Tuesday, 2 October 2012

Found in a wall



Both in Saltaire. And I can't decide which is the more attractive... the link with the past or the sight of nature asserting itself.  I think I'm right in saying that the sliding metal plate is a coal-hole, through which they used to deliver coal into the coal-shed in the terraced property's back yard.  As for the ferns, I remember being entranced as a youngster, learning about the mysterious life cycle of a fern.  Often overlooked, I find them really pleasing plants, especially contrasted with the rough stone as they are here.

7 comments:

  1. Ferns are always impressive, aren't they? But I'm really struck by the design that makes a simple metal plate a little work of art.

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  2. Isn't it amazing how a fern can cling onto nothing and grow except when I put it in a pot and then it dies.

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    1. Ha, yes, I've noticed just the same thing!

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  3. Great finds. I'm always amazed when ferns (or similar) seem to grow straight out of stone...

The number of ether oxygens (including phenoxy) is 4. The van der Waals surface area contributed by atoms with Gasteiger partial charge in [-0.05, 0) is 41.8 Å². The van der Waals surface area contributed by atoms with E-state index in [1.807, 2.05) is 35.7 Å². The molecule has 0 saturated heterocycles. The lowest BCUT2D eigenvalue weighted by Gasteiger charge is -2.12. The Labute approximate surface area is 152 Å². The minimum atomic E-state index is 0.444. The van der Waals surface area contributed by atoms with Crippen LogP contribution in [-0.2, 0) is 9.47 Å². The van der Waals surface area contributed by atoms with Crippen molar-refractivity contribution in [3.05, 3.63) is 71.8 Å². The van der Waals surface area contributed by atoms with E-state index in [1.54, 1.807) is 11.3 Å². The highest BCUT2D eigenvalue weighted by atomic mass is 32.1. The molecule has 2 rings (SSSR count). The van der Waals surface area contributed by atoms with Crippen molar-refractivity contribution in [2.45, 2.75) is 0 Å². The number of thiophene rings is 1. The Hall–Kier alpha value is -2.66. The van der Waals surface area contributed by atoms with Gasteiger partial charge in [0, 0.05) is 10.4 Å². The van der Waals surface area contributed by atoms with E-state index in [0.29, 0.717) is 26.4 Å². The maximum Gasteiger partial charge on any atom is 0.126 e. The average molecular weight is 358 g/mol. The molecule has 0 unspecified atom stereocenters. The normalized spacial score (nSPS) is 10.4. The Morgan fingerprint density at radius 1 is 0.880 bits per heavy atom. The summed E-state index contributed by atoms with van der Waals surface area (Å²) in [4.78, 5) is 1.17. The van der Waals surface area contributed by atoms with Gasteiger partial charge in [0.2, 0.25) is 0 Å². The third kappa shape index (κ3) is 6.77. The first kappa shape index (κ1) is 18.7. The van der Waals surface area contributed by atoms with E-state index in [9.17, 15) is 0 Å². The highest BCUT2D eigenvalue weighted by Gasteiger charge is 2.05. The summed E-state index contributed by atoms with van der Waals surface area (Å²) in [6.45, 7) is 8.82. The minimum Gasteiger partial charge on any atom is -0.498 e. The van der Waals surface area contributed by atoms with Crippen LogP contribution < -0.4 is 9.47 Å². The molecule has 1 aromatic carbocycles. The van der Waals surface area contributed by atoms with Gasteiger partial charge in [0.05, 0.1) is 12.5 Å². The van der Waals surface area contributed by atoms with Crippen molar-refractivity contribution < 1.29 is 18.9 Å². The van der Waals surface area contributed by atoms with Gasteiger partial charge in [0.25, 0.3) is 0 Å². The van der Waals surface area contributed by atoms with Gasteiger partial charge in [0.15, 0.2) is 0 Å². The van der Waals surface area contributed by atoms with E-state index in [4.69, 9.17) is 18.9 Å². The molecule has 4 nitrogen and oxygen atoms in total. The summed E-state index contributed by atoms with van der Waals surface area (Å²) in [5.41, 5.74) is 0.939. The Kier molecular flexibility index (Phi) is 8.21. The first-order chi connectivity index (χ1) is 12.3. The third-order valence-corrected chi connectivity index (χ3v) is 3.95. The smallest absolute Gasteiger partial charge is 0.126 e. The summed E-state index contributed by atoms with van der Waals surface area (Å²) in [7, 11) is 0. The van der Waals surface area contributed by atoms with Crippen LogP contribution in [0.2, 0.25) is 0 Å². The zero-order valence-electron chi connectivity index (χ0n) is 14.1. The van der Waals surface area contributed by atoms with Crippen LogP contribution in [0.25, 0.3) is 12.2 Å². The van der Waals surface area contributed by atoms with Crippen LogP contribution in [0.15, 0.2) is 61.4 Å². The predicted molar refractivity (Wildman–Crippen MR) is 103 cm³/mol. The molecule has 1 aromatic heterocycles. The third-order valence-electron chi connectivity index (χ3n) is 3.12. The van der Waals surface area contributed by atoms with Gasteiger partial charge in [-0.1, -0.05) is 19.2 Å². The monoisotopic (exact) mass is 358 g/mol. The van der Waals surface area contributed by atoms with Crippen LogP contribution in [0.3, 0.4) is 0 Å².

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  4. The coal-hole cover is art, isn't it. Today such a plate would be plain metal without any ornamentation. While I'm not a great fan of Victorian design, I do miss the need to put a little extra touch on the purely functional.

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  5. A coal shute, what a fabulous find from days gone but Jenny, I would have been thrilled to find that. It's so fascinating where you see plants growing, I've seen them growing out Tarmac in the road..weird!

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  6. I love both these images, Jenny! The days of coal are long gone here and most places I think.

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